About CHOP

The Culinary Historians of the Philippines (CHOP) is a non-profit sister organization of the Culinary Historians of Washington, D.C. (CHoWDC). We are not historians in the academic or scholarly sense; we are students of culinary history who want to give back to society through culinary-based programs. Our mission: To study, promote, and help preserve the history and heritage of Philippine cuisine and culinary customs/traditions; to implement advocacy programs; and to study the cuisines of other countries. [Your comments on our posts are most welcome.]

Tuesday, May 2, 2017

"SEASONS OF SALT" - A Special Screening & Open Forum; book signing of Chef Tatung's "Rice to the Occasion"

CHOP hosted this event in collaboration with the Ortigas Foundation Library, on Saturday, May 6, 2017. The special screening, open forum, and book signing were followed by refreshments generously provided by the following sponsors: Mama Sita Foundation, Aro-en Gourmet Salt, Holy Crop Rice and Coffee, Destileria Limtuaco, and Foresight Publishing. [Photo credits: Chef Tatung & Ige Ramos.]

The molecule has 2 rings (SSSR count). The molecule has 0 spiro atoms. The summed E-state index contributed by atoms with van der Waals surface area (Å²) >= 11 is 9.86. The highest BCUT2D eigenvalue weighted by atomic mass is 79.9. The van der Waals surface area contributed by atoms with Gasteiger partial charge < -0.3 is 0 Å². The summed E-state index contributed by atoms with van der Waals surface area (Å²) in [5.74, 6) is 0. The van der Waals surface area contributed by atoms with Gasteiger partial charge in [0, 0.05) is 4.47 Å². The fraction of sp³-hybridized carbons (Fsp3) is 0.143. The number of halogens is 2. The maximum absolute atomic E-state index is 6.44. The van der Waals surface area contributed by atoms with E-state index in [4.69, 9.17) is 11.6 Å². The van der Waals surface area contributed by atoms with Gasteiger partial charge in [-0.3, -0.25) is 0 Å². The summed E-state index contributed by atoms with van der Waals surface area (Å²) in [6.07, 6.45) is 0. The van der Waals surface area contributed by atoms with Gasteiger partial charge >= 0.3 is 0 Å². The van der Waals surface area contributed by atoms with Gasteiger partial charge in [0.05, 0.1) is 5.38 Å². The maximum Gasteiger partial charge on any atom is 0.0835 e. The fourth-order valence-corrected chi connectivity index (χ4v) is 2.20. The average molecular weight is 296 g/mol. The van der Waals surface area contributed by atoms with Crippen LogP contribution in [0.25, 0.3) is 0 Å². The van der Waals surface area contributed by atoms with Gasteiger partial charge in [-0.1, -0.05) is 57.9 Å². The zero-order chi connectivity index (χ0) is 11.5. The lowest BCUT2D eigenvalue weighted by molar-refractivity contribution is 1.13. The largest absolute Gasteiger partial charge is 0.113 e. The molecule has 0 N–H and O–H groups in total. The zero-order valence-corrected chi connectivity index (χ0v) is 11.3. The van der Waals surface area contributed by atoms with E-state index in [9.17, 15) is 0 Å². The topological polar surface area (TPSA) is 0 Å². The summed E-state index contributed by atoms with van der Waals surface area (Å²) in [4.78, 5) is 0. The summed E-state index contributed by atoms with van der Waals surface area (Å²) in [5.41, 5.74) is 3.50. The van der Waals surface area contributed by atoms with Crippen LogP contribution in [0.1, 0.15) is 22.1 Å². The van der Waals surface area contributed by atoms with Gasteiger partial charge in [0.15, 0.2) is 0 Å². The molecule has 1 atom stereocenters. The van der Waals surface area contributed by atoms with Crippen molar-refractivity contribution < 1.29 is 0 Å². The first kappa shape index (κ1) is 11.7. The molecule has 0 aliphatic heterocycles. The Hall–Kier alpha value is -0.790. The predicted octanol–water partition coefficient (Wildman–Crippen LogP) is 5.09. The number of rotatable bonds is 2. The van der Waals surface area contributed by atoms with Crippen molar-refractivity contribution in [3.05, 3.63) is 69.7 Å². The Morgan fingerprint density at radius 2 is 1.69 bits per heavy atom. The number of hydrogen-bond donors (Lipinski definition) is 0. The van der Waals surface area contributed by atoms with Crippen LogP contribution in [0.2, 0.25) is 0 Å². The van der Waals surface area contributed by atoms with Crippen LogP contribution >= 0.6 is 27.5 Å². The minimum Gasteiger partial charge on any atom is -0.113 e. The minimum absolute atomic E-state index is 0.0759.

Post-event write-up by Ige Ramos, President of CHOP:
It was a very interesting afternoon of profound discussion on the state of Filipino food where two primary ingredients used in Philippine cuisine were presented: salt, in the documentary film “Seasons of Salt,” and rice, in the book “Rice to the Occasion,” both produced by Chef Tatung Sarthou as he was the special guest today, at the Culinary Historians of the Philippines’ event in partnership with the Ortigas Foundation Library.

Myke Tatung Sarthou was at his very best during the post-screening open forum; he was passionate, succinct and for all intents and purposes, was in a fighting mood. I’ve never seen an audience who were so engaging and energetic as they actively participated (with equal vigor) especially Mr. John Konghun of Aroen Gourmetsalt, in the discussion that went on for more than an hour and a half. When the refreshment was served, the discussion amongst the guests continued in the lobby. As I stand and watch in awe, I thought, finally, a real discourse Philippine food is being brought to the table, that’s not just centered on recipes and cooking techniques, but on food policies, the intangible cultural assets, sustainability, and social preparation in the grassroots level. 
Our special thanks goes to John Silva for letting us use the facilities and the manpower of Ortigas Foundation Library, and to our sponsors for providing the wonderful refreshments: Mama Sita Foundation, Aro-en Gourmet Salt, Holy Crop Rice and Coffee, Destileria Limtuaco, and Foresight Publishing.







































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